Science points its telescope to heaven, and calculates, with admirable and unerring precision the distance of a sun, or the speed at which a planet will

accomplish its orbit, and the remote date at which a comet will again become visible; while religion chants the even sublimer truth—“ The heavens declare the glory of God, and the firmament showeth His handiwork. There is neither speech nor language; but their voices are heard among them. Their sound is gone out into all lands, and the words into the end of the earth." There is an outbreak of Vesuvius, and science forthwith busies itself with the strength and the direction of the volcanic forces which are thus known to be in movement beneath the crust of the earth. Or a storm of exceptional violence bursts upon our shores, and new efforts are made to refer it to some cycle of atmospheric disturbance which is as yet imperfectly recognised. But religion, the while, utters her warning that God's voice is uttered in nature; that He has some message, be it what it may, for the moral and human world; that He is making the flames of fire to be His ministers; that His way is in the sea and His paths in deep waters, though His footsteps be unknown; that He is making the clouds His chariot and walking on the wings of the wind. Or some destroying epidemic, like cholera, is striking panic into the populations of great countries, and science is busying herself in the kindly and most useful task of discovering the insect, the germ, the bacillus, the bacterium, which propagates the disorder, and, if she may, of summarily dealing with it; while religion is equally prepared for her triumph or her failure, since the event, in any case, is from God.

Between these ways of looking at nature there is no necessary contradiction. Contradiction only arises when religious men hint that accurate scientific observation may be what it never can be dangerous to religion; or when scientific men abandon observation for rash hypothesis, or press conclusions derived from sensible observation into spheres of thought and being where they are plainly out of place.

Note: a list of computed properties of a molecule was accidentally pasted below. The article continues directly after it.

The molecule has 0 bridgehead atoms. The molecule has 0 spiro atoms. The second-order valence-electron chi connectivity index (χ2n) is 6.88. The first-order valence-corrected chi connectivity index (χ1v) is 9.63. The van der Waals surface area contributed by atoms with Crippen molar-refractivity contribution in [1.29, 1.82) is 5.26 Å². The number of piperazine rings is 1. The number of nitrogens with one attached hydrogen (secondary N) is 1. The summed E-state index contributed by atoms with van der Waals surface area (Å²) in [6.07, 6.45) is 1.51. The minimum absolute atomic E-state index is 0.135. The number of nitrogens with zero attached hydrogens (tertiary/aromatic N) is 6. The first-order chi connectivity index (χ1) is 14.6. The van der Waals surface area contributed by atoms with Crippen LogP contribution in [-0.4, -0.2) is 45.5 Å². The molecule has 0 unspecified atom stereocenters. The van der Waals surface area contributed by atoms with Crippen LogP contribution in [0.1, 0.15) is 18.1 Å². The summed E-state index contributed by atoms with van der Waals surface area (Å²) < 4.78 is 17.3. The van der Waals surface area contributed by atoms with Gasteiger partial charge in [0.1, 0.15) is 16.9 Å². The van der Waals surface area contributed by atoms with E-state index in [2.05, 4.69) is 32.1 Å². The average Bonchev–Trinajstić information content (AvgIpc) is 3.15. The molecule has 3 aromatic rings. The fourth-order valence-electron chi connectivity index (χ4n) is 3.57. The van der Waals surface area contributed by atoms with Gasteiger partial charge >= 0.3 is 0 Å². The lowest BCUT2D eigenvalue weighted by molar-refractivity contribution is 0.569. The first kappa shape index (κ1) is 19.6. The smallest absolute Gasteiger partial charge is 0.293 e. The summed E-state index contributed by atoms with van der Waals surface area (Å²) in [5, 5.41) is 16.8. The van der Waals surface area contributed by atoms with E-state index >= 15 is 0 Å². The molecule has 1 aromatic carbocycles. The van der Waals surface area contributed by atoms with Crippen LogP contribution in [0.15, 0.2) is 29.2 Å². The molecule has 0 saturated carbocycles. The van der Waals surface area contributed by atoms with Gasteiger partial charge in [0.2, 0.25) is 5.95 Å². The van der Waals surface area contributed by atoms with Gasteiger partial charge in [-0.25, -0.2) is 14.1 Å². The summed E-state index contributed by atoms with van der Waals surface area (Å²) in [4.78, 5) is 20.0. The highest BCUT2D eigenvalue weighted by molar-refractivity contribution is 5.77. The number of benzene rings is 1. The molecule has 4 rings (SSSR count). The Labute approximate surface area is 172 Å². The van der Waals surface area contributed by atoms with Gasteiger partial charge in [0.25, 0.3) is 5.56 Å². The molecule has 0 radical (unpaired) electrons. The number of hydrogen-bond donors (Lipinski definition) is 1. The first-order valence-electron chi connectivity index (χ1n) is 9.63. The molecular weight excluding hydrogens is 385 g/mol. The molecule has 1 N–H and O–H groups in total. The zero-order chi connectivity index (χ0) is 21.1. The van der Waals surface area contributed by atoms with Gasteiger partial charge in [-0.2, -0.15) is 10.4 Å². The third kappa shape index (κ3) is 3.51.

These two states of mind do not belong to two different stages of civilisation. Religion is more necessary to us men than science, and, therefore, in the order of time, God has taught us religion first of all; but the two ways of looking at nature may coincide harmoniously in the same age and in the same mind-nay, the one may stimulate and minister to the other. Science, by its revelations, does but enhance in our minds the splendour, the mystery of Him who is beyond these revelations; and when religion names nature as a book of God, she consecrates every effort of science to interpret it.

The succession of day and night, and of work and rest, will illustrate what I am saying. Physically speaking, we all know night is the result of a revolution of the planet which we inhabit, whereby the spot which we happen to occupy is for some hours turned away from the sun. But if we look on this world as the dwelling-place of man-the one being on its surface who has conscious relations with its Maker-it is evident that night, whatever be the independent physical or astronomical account of it, must have another and a higher meaning; and this, its higher meaning and purpose, is hinted at in the exclamation of the psalmist—“ Thou hast proved and visited mine heart in the night season.” The religious aspects of night are many. We will try to consider three of them.



It breaks in upon and suspends human occupation of whatever kind; it writes